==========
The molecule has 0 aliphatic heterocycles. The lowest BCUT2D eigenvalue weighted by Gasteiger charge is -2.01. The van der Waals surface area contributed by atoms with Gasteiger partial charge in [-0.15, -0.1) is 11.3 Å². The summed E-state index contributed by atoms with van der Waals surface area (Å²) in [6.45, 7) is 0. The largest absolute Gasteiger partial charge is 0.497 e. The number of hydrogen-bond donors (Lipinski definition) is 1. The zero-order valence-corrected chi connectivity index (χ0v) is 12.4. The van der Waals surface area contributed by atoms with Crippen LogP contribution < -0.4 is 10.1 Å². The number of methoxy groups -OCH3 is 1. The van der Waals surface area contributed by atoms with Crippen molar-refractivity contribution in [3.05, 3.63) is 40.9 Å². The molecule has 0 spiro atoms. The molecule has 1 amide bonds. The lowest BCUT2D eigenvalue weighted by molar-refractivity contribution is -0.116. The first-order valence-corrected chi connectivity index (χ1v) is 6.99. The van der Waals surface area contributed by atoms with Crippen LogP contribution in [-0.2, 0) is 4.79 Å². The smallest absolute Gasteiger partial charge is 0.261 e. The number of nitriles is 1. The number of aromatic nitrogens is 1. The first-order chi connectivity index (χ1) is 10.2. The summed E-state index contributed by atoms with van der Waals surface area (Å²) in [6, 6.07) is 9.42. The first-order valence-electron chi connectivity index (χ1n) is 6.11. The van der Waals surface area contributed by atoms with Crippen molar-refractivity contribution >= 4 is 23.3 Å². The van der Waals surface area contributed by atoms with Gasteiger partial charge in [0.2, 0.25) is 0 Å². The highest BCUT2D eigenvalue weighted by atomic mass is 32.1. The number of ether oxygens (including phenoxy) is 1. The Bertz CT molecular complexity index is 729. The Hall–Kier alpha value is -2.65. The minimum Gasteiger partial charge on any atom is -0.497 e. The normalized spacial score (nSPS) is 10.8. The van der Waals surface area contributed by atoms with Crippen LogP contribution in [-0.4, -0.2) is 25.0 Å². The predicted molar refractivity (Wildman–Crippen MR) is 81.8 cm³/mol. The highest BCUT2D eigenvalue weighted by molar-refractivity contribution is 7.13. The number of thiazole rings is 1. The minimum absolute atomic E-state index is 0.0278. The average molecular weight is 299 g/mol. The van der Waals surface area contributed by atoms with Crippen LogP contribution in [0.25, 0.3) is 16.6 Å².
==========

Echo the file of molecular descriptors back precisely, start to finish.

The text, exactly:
The molecule has 0 aliphatic heterocycles. The lowest BCUT2D eigenvalue weighted by Gasteiger charge is -2.01. The van der Waals surface area contributed by atoms with Gasteiger partial charge in [-0.15, -0.1) is 11.3 Å². The summed E-state index contributed by atoms with van der Waals surface area (Å²) in [6.45, 7) is 0. The largest absolute Gasteiger partial charge is 0.497 e. The number of hydrogen-bond donors (Lipinski definition) is 1. The zero-order valence-corrected chi connectivity index (χ0v) is 12.4. The van der Waals surface area contributed by atoms with Crippen LogP contribution < -0.4 is 10.1 Å². The number of methoxy groups -OCH3 is 1. The van der Waals surface area contributed by atoms with Crippen molar-refractivity contribution in [3.05, 3.63) is 40.9 Å². The molecule has 0 spiro atoms. The molecule has 1 amide bonds. The lowest BCUT2D eigenvalue weighted by molar-refractivity contribution is -0.116. The first-order valence-corrected chi connectivity index (χ1v) is 6.99. The van der Waals surface area contributed by atoms with Crippen LogP contribution in [-0.2, 0) is 4.79 Å². The smallest absolute Gasteiger partial charge is 0.261 e. The number of nitriles is 1. The number of aromatic nitrogens is 1. The first-order chi connectivity index (χ1) is 10.2. The summed E-state index contributed by atoms with van der Waals surface area (Å²) in [6, 6.07) is 9.42. The first-order valence-electron chi connectivity index (χ1n) is 6.11. The van der Waals surface area contributed by atoms with Crippen molar-refractivity contribution >= 4 is 23.3 Å². The van der Waals surface area contributed by atoms with Gasteiger partial charge in [0.2, 0.25) is 0 Å². The highest BCUT2D eigenvalue weighted by atomic mass is 32.1. The number of ether oxygens (including phenoxy) is 1. The Bertz CT molecular complexity index is 729. The Hall–Kier alpha value is -2.65. The minimum Gasteiger partial charge on any atom is -0.497 e. The normalized spacial score (nSPS) is 10.8. The van der Waals surface area contributed by atoms with Crippen LogP contribution in [-0.4, -0.2) is 25.0 Å². The predicted molar refractivity (Wildman–Crippen MR) is 81.8 cm³/mol. The highest BCUT2D eigenvalue weighted by molar-refractivity contribution is 7.13. The number of thiazole rings is 1. The minimum absolute atomic E-state index is 0.0278. The average molecular weight is 299 g/mol. The van der Waals surface area contributed by atoms with Crippen LogP contribution in [0.25, 0.3) is 16.6 Å².